Week 5: Some Important Lessons

This week was marked mostly by preparations for the trip I am currently on in Willapa Bay, Washington, just north of Astoria. We made and triple-checked lists of supplies, wrote out exactly what we were going to do each day at what times (which matters a lot because of the tides!), researching methods for a study we are going to do about predation on juvenile Dungeness, and finished making the mounts for the GoPro cameras we are putting out in different habitats.

While doing these preparations (I wrote out the protocol myself), I was asked at multiple stages to send my work to various people so they could look over it. Originally I thought that I would be the only one looking at some of it, so I had little notes to myself inserted in various places, and sentences that made perfect sense to me, but wouldn’t to anyone else. I also left out crucial details like exactly how to turn on the cameras and how to know whether they are recording or not. Not only would it be difficult for my coworkers to follow it, but if anyone wanted to copy the methods in the future, it would be very difficult for them to replicate. I learned quickly that you need to always keep your work extremely organized and readable by anyone who may want to see it, even if you don’t think anyone else will see it. At the very least, if you ever want to look back at your past work, details will help you remember much better.

Another lesson I’ve learned through this amazing opportunity is how to talk to people who are much older and more experienced than I am. Previously I have had difficulty with this, as I thought they would not be interested in what I have to say. However, as I talk to more people about a wider variety of subjects, I am quickly learning that is far from true. I am treated as an equal, and asked with real interest about my research. I have also been able to receive tons of good advice about biology research, graduate school, career options, and life in general. I have so many questions about it all, and everyone I’ve talked to has been so friendly and helpful! I am really grateful for the opportunity to be around so many people who are tackling important biological research.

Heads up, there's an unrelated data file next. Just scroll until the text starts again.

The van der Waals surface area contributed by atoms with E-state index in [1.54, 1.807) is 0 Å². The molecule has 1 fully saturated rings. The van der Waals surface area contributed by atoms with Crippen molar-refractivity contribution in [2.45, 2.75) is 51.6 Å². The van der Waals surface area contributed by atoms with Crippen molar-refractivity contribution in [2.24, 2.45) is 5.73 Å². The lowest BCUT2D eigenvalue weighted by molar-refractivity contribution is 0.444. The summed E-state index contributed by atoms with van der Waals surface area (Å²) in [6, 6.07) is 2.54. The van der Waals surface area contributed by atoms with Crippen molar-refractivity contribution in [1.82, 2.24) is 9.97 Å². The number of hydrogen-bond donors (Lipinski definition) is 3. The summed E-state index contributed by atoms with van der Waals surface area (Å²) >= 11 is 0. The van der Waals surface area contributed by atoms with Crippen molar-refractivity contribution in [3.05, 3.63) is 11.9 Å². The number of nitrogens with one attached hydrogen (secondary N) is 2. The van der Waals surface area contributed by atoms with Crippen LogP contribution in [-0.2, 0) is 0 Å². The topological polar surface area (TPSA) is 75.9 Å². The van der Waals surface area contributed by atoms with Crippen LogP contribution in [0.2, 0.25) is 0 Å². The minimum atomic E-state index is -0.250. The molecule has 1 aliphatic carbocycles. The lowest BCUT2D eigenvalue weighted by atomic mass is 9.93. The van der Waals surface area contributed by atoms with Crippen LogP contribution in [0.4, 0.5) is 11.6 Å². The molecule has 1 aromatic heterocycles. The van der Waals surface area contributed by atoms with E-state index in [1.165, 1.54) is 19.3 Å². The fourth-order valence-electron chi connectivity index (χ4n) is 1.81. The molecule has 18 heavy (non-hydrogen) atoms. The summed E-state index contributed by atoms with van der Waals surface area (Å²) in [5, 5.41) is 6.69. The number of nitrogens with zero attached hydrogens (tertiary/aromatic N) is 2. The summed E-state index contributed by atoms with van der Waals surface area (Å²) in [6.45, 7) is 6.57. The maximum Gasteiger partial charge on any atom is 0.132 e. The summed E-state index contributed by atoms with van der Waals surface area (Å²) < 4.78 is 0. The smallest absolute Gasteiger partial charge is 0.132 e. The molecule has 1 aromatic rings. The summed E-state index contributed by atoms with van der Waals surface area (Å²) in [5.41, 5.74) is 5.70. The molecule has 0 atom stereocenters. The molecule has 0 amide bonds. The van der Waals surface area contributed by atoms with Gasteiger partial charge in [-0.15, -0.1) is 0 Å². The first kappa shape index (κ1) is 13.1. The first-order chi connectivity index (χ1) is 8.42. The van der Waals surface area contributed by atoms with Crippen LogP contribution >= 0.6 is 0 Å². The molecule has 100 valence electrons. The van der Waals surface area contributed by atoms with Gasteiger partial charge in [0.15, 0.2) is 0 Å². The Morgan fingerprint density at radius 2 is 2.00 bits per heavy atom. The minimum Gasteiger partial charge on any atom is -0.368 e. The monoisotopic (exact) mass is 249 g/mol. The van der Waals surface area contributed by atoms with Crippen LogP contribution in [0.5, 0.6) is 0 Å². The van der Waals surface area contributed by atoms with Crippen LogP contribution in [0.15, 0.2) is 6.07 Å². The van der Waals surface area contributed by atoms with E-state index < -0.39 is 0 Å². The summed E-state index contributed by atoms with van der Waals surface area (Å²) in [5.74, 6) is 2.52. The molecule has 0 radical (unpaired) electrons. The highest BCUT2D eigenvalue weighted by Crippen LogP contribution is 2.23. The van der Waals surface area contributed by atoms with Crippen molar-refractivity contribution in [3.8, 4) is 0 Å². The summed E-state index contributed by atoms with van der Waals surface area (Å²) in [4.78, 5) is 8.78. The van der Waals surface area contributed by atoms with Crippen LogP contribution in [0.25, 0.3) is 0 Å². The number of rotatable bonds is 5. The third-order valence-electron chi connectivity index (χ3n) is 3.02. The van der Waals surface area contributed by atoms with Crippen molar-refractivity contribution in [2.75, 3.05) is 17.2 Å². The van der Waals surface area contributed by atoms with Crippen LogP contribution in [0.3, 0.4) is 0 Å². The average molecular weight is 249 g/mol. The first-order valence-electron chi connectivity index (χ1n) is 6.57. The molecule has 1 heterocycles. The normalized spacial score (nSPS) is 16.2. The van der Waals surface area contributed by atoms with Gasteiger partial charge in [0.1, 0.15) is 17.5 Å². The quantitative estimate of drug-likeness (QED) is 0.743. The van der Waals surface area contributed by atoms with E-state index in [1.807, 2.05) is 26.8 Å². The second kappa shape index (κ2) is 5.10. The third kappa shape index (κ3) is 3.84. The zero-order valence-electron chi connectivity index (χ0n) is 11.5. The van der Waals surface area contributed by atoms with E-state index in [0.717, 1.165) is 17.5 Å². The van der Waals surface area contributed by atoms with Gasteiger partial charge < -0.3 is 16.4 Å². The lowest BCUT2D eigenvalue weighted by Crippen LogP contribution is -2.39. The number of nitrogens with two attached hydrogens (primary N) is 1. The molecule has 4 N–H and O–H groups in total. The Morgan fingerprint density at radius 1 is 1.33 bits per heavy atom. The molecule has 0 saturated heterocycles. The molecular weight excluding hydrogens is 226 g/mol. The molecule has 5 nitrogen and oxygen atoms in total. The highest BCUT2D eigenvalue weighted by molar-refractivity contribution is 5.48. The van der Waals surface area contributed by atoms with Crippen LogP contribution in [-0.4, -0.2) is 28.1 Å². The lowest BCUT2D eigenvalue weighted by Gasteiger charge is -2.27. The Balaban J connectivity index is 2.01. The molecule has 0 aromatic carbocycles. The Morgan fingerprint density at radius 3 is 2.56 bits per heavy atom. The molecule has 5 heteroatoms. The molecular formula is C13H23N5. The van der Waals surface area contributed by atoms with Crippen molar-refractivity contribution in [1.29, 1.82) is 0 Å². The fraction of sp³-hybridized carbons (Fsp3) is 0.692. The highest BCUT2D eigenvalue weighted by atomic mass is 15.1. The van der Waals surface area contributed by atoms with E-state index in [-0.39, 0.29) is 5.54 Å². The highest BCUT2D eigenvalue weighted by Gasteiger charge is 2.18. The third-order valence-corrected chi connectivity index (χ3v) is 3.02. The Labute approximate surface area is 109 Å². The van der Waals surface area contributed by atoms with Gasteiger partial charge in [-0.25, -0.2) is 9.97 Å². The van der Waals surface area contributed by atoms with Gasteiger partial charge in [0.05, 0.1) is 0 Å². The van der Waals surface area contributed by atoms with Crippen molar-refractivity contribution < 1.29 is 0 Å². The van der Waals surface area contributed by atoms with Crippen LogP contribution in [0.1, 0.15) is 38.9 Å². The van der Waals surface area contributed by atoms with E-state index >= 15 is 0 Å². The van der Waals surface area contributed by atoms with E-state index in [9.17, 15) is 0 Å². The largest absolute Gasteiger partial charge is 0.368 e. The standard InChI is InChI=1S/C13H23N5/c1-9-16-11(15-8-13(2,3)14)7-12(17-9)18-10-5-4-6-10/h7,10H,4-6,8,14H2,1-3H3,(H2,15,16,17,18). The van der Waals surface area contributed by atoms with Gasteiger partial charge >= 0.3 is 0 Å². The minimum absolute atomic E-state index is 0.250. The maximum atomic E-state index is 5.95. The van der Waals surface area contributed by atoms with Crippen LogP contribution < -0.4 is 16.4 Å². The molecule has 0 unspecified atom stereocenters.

I’m going to save talking about the trip until the end of this week, but I’m having a blast!

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About Sarah Heidmann

I was an undergraduate Summer Scholar in 2013, working with the USDA-ARS on recording GoPro footage of fish and invertebrate use of estuarine habitats in Yaquina Bay and Willapa Bay, WA. I am now coordinating the 2015 program, mentoring the students and using Twitter as an engagement tool. I am a recent graduate of marine biology at Oregon State University, and will begin a Masters of Marine and Environmental Science degree at the University of the Virgin Islands in the fall of 2015.

One thought on “Week 5: Some Important Lessons

  1. There is some great advice for keeping track of research methods in here! I wonder if you would also share some of the grad school advice you received, too? Good luck in Willapa!

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